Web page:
“Do not mind anything that anyone tells you about anyone else. Judge everyone and everything for yourself.” ~ Henry James
It was the summer of my sixth grade year. Each summer, our family went to Arkansas to fish on Bull Shoals Lake as well as the White River. It was a carefree time of jumping in the lake to cool off, catching oodles of fish to eat as well as freeze and bring back home, and enjoying each other’s company without having the worries and duties of back home.
However, that particular year, we left for vacation later than usual and, in the process, missed grade school registration. My mom decided that she was not going to call the school but was simply going to “walk in” on the first day. That is what we did.
We were walking down the hallway and saw the principal, Sr. Theodolinda coming toward us. After she greeting us, my mom said, “We were on vacation and didn’t have a chance to register Michael for school.” Sister asked, “What grade?” My mom said, “6th.” Sister stopped at a door and opened it. The words out of her mouth chilled me to the bone: “Sr. Aquila, do you have room for one more student?” NNNoooooo! My blood ran cold. Not Sr. Aquila. She had the reputation of being the meanest nun in the entire world. It was said that her death stare would burn a hole into any student she looked at too long. It was even rumored that she may have eaten students.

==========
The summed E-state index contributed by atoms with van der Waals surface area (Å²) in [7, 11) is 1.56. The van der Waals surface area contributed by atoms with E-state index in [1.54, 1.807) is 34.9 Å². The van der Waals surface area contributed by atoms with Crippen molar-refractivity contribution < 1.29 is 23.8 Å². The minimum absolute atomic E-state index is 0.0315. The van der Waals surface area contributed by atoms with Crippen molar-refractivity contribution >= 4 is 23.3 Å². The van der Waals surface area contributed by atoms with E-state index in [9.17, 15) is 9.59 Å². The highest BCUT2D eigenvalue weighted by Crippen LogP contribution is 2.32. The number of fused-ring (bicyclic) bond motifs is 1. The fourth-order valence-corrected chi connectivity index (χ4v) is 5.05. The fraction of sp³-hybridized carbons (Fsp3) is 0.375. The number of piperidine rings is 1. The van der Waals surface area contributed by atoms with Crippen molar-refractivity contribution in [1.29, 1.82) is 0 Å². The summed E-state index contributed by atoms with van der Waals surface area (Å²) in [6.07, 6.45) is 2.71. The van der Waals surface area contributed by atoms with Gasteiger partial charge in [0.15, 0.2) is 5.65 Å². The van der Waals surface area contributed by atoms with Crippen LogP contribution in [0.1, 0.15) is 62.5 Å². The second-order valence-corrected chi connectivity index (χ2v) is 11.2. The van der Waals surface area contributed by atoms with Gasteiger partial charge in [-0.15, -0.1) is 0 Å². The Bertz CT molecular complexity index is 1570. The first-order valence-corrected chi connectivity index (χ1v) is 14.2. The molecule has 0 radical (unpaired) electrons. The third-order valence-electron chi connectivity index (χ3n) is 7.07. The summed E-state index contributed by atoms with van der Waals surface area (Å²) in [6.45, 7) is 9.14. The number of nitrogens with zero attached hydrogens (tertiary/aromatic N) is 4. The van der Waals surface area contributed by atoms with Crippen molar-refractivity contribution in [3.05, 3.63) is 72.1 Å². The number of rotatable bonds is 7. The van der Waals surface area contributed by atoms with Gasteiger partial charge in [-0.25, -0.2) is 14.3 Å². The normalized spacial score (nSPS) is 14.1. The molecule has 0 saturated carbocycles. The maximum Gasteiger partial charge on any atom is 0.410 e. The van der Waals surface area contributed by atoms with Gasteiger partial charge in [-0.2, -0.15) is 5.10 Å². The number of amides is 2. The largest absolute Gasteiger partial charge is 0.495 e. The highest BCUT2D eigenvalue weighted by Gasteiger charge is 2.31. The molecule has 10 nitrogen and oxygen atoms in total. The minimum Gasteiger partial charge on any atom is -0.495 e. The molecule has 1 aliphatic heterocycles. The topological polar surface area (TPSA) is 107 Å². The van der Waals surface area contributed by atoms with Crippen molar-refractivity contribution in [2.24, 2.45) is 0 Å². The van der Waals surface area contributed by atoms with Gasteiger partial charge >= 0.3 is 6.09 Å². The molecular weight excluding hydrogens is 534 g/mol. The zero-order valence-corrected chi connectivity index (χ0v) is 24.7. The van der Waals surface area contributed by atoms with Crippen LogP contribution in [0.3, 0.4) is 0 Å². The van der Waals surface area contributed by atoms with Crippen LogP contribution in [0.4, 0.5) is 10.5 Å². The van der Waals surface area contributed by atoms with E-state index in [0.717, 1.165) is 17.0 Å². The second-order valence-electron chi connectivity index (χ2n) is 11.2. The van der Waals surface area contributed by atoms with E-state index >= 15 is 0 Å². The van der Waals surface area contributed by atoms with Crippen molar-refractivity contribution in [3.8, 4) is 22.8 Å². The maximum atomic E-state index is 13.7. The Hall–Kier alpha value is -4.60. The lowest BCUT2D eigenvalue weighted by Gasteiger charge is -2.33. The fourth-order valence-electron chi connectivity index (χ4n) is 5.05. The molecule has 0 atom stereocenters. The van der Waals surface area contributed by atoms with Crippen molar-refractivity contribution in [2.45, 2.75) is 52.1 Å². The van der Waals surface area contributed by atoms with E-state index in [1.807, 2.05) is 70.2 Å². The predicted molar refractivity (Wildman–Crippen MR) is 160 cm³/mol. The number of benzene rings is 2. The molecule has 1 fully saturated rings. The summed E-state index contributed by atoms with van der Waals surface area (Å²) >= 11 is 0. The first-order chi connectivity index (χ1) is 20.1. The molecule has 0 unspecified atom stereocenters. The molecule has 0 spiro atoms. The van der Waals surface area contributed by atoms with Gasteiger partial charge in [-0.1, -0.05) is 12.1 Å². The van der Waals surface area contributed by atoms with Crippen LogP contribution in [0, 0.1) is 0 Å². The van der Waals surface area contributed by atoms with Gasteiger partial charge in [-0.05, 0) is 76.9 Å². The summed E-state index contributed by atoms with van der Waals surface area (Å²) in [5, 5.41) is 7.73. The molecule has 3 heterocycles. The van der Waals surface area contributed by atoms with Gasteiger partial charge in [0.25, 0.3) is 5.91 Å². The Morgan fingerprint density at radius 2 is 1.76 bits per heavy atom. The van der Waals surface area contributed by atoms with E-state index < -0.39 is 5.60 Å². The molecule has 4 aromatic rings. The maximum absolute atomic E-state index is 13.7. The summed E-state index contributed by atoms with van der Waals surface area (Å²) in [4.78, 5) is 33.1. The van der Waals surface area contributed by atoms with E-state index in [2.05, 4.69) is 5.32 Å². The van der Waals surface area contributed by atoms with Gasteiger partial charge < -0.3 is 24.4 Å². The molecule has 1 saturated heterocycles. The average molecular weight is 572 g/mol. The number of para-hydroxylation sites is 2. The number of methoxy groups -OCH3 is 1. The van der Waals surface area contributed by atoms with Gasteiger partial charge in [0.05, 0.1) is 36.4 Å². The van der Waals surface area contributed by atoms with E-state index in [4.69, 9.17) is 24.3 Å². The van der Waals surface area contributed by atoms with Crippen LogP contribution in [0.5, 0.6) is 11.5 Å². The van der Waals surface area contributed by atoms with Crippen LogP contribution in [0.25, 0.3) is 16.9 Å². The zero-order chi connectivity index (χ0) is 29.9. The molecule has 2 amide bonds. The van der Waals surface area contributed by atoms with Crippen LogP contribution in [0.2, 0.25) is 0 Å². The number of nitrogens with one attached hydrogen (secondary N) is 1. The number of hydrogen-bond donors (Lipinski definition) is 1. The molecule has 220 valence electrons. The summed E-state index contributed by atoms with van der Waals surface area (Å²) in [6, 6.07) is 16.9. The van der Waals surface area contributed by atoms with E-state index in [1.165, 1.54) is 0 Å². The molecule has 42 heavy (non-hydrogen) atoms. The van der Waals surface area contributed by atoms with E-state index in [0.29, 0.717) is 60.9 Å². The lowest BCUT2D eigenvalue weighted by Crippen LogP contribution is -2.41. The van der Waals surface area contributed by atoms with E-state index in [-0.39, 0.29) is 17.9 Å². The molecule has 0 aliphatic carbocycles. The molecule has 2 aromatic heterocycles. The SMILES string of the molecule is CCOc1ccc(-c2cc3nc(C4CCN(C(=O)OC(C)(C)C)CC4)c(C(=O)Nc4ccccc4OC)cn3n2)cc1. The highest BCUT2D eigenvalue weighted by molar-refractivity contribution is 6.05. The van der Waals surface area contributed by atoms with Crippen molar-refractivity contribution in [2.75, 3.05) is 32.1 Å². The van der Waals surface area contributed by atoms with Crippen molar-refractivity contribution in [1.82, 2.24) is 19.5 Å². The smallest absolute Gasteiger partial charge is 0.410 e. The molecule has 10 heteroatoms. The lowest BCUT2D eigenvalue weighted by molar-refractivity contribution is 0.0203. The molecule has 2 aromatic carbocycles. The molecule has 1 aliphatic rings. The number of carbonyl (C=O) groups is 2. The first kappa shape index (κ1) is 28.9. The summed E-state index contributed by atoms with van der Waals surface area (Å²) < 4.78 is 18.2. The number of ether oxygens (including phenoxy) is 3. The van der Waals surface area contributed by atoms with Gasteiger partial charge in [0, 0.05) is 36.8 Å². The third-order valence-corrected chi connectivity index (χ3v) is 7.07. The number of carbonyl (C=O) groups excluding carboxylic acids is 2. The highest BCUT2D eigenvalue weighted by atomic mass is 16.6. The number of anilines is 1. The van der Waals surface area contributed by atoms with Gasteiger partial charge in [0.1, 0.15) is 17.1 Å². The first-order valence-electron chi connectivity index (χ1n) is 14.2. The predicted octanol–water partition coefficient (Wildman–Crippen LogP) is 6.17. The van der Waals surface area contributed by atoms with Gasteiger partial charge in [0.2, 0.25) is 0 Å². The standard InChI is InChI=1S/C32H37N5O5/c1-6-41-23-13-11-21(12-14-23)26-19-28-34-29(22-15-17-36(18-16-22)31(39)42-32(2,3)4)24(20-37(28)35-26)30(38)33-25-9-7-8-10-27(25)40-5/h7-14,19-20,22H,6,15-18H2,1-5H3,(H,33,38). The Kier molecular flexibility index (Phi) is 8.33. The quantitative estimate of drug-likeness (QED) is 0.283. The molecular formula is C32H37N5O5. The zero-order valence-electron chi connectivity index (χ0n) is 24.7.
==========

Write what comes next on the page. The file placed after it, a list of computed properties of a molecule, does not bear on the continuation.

We are talking very serious fear here. I begged to be put into another classroom. The principal told me there was room in that classroom and that was the classroom to which I was to be assigned. Like a prisoner going to death row, I hung my head and walked in to my destruction. Sr. Aquila told me to have a seat at a certain desk and then began to tell us her rules for the year. The students in the classroom looked at one another and the unspoken words were clear to us all: “We’re doomed.”
Sr. Aquila was the best teacher that I had. She was impish and knowledgeable and fun-loving. She was strict but not overly so. She merely had rules to shape us and guide us, not to destroy us. I had more fun in her class and, probably, learned more that year than in many other years because she made learning fun.
I also learned a very valuable lesson: Do not allow others to form my opinions. I had listened to so many students about Sr. Aquila that I believed her reputation rather than wanting to give her a chance. Obviously, the people from whom I heard “all about her” were students who were troublemakers and, thus, incurred some justifiable wrath. I was put on her list a couple of times but tried to hard not to get in trouble because I did not want her to be disappointed in me.
Sometimes, we are unwilling to give others a chance even if we really do not know who they are. We rely on the observations of others rather than on first hand experience. That is so unfair to them and to us.
FAITH ACTION: Do not allow the talk of others to color your judgments. Make sure that you are open-minded to all today.